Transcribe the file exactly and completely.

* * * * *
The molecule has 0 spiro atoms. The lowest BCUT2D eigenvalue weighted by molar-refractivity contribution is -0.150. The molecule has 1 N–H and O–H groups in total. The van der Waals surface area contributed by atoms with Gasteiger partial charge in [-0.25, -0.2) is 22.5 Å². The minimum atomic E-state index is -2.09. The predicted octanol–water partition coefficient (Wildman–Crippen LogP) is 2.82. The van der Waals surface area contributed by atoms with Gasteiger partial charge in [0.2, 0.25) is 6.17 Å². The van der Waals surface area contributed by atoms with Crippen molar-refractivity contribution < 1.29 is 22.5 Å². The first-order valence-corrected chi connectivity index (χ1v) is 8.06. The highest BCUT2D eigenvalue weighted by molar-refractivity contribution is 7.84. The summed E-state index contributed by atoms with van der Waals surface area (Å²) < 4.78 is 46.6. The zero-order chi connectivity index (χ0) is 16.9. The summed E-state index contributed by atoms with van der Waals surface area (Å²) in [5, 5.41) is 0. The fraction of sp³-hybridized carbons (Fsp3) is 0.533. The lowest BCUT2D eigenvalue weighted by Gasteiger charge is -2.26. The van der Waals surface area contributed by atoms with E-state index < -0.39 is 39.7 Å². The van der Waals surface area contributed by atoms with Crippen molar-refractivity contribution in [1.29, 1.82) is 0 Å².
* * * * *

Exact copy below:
The molecule has 0 spiro atoms. The lowest BCUT2D eigenvalue weighted by molar-refractivity contribution is -0.150. The molecule has 1 N–H and O–H groups in total. The van der Waals surface area contributed by atoms with Gasteiger partial charge in [-0.25, -0.2) is 22.5 Å². The minimum atomic E-state index is -2.09. The predicted octanol–water partition coefficient (Wildman–Crippen LogP) is 2.82. The van der Waals surface area contributed by atoms with Gasteiger partial charge in [0.2, 0.25) is 6.17 Å². The van der Waals surface area contributed by atoms with Crippen molar-refractivity contribution < 1.29 is 22.5 Å². The first-order valence-corrected chi connectivity index (χ1v) is 8.06. The highest BCUT2D eigenvalue weighted by molar-refractivity contribution is 7.84. The summed E-state index contributed by atoms with van der Waals surface area (Å²) < 4.78 is 46.6. The zero-order chi connectivity index (χ0) is 16.9. The summed E-state index contributed by atoms with van der Waals surface area (Å²) in [5, 5.41) is 0. The fraction of sp³-hybridized carbons (Fsp3) is 0.533. The lowest BCUT2D eigenvalue weighted by Gasteiger charge is -2.26. The van der Waals surface area contributed by atoms with E-state index < -0.39 is 39.7 Å². The van der Waals surface area contributed by atoms with Crippen molar-refractivity contribution in [1.29, 1.82) is 0 Å².